Resisting the impulse to become a pet parent can be difficult when you’re up against children begging for a puppy or that pang of need you feel when watching adorable cat videos on the internet.
Getting a pet might seem simple enough–adopt a pup or feline friend and live happily ever after–but there’s more to it than paying adoption fees and having the first vet visit. In fact, there’s a lot to consider before a prospective pet parent, like yourself, brings home a new fuzzy friend.
The shelter you’re adopting your pet pal from will probably inquire about your home situation, including whether you own or rent. Even if they don’t ask, it’s essential that you still consider your living situation. Pet parents facing an average monthly “pet rent” fee of $35 can end up paying $420 more annually than a non-pet parent.
How much it costs to rent a pet-friendly property will reflect the cost of living where you are. In a city like San Francisco, you can expect to pay extremely high rent to live with your pet friend. However, living with a cat or dog in a less expensive metro area like Phoenix or Detroit will likely be much more affordable. But keep in mind, you’ll be renting with your furry companion for many years unless you purchase your own home in their lifetime.
Besides your monthly “pet rent,” many rental properties will also charge you a pet deposit. Although this is a one-time fee, it can be much more expensive and even reach a few hundred dollars. While some apartments offer a refundable deposit, as long as your pet did not cause any damages, it’s still important to factor in these costs if you consider adopting a pet.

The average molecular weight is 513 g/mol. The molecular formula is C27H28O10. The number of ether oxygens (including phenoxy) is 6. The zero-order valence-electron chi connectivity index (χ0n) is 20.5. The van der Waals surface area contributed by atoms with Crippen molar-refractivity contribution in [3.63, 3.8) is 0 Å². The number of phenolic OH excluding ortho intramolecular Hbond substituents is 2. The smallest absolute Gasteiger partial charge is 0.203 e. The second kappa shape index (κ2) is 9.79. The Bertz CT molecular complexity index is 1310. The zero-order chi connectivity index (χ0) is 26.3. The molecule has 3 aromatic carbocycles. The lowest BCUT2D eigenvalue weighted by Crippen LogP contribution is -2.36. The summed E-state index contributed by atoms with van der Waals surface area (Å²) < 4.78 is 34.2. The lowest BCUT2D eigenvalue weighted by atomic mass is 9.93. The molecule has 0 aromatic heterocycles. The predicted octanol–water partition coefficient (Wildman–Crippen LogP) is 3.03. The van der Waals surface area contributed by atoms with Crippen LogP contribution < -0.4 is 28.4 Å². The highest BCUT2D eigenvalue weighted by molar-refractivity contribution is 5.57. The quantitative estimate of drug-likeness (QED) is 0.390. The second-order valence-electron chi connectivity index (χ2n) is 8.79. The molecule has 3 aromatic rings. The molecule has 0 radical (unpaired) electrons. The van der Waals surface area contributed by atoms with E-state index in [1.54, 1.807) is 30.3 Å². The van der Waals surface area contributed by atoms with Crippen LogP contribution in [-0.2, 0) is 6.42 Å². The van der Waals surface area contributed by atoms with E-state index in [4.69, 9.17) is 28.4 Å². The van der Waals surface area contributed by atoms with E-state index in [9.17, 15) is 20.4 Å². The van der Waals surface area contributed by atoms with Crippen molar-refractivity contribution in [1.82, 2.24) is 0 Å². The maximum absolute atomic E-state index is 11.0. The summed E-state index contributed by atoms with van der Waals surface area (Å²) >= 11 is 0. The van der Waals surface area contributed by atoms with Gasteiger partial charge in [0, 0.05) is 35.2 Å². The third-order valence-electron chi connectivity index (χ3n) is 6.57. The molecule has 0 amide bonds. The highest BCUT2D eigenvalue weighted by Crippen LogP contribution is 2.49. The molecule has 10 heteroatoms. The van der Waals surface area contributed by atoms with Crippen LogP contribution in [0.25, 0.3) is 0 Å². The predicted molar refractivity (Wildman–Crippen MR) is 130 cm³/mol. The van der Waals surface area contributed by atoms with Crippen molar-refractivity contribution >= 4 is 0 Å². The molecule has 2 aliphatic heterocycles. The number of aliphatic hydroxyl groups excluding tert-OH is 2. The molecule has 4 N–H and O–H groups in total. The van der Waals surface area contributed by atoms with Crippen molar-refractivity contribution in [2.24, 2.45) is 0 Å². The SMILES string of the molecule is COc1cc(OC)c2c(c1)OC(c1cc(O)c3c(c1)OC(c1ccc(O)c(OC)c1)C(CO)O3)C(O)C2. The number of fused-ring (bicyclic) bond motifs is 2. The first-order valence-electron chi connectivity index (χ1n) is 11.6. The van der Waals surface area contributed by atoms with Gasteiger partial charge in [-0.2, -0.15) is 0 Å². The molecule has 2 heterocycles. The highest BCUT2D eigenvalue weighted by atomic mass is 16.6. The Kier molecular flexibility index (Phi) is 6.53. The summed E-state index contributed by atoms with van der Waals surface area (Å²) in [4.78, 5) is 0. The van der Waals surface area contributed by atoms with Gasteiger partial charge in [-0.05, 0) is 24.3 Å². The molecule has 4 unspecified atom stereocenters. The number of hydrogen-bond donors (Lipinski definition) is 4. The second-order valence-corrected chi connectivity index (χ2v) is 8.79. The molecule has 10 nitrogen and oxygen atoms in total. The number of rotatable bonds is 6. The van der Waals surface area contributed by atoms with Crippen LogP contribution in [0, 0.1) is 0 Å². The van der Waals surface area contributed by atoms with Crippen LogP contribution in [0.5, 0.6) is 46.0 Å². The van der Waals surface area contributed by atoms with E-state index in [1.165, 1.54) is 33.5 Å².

If you are a renter, it’s vital that you read your property’s pet guidelines before bringing a new friend home. Some properties only allow cats, small dogs, or one pet. Other places may also charge more for a larger dog.
You know you’ll be buying dog food, kitty litter, and toys for your cat, but do you know how much you’ll be spending every year? Our strategic partner The American Society for the Prevention of Cruelty to Animals® (ASPCA®) estimates the annual cost of cat parenting to be $700. The annual cost to dog parents is in the same ballpark–around $600 to $900, depending on size.
But that doesn’t count the additional capital costs of the first year, which include spaying and neutering, collars, and pet furniture. You can expect to tack on an additional $600 for dogs and $400 for cats.
Just as you would have an emergency or rainy-day fund for yourself, it can also be beneficial to have a similar savings account for your pet. These funds can be saved specifically for emergencies or unexpected costs. As much as we try to keep our four-legged friends safe and healthy, accidents happen, and sometimes they unexpectedly get sick.
Sometimes it isn’t easy predicting what your average cost of pet care will be, but having a little extra set aside for “what if” incidences can bring you great peace of mind.
Now that you have your yearly pet budget nailed down, there are a couple of hidden costs you’ll need to add:
Unless you’re traveling with your pet, you’ll want to hire a pet sitter or board your pet pal. Some kind friends of yours might take on the task for free, but you should expect to spend around $130 for a cat and $333 for a dog to keep your pet safe while you’re away. If you are a frequent traveler, pet sitting can become a big expense.